Although the concept of a “digital garden” has been around for at least a decade, I only recently discovered it on Maggie Appleton’s website. I was fascinated by the idea of having a personal website as a more dynamic and interconnected space that grows organically and non-linearly. In essence, it is an intimately individual realm, centered on the process of one person’s learning and exploration; however, the ideas that thrive within it are extended to an audience.
The concept draws inspiration from the idea of a garden, where ideas can be planted, nurtured, and allowed to grow in a more natural and interconnected way.
It’s also somewhat related to the idea of personal knowledge manager and second brain where digital tools are used to capture, organize and make sense of information in a way that makes more sense to a person’s mental processes. In practice, individuals often integrate these concepts, using a digital garden as a way to share and explore ideas with a broader audience, while their second brain serves as a private repository for personal knowledge and information management. Both concepts share the common goal of leveraging digital tools to enhance cognitive abilities, creativity, and knowledge retention.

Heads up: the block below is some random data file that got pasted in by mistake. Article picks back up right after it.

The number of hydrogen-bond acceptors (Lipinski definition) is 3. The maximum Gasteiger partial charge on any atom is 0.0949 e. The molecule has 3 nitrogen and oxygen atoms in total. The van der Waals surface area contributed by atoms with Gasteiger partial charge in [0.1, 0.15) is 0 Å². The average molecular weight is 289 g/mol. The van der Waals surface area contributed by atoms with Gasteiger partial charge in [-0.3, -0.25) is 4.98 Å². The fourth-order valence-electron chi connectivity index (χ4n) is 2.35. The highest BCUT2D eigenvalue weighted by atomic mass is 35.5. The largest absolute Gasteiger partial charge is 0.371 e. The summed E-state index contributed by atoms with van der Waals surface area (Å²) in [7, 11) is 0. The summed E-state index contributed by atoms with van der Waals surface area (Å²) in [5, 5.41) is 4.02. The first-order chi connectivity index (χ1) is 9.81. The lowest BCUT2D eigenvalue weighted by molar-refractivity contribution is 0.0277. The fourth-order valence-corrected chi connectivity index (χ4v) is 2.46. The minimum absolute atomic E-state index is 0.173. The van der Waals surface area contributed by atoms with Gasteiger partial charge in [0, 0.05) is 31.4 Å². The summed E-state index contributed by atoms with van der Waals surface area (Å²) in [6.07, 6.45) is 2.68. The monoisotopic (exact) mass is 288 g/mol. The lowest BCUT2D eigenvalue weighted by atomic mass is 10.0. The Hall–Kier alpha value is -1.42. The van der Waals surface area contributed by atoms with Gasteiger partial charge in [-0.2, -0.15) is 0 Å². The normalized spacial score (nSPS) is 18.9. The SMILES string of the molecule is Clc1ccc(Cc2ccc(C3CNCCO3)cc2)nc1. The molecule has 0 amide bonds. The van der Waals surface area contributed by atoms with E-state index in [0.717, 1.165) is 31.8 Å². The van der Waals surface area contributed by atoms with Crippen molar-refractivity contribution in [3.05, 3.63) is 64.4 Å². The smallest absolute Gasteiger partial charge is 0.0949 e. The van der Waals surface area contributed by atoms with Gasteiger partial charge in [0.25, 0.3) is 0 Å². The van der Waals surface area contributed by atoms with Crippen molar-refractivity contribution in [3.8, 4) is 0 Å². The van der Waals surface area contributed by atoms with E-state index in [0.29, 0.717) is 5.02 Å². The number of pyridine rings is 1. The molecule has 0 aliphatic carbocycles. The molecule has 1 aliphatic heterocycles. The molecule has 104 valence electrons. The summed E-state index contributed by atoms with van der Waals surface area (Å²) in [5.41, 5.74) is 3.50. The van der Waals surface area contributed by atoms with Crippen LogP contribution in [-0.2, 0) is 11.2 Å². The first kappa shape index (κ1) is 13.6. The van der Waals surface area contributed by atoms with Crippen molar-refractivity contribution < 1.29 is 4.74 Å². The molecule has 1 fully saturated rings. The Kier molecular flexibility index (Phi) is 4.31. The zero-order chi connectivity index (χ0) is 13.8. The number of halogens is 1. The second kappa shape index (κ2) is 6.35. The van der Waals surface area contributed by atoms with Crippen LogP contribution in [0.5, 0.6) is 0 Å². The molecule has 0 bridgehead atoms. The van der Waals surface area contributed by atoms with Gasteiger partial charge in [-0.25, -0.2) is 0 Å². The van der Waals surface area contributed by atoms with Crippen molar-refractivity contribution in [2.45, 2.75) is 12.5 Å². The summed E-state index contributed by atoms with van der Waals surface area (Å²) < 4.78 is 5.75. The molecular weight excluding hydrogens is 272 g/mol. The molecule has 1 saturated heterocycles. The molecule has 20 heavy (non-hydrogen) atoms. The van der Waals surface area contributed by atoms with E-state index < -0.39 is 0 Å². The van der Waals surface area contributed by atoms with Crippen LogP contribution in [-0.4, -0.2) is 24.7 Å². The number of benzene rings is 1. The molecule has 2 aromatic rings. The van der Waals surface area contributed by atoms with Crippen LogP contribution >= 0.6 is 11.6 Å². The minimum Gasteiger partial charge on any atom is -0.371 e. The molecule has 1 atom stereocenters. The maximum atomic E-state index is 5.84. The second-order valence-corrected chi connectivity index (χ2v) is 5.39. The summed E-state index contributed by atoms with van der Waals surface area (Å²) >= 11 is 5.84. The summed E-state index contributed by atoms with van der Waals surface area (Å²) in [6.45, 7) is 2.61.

Some of the best-known examples of “digital gardens” that I find interesting:
This is a concept that I’m interested in exploring and which greatly enhances the scope of a personal website.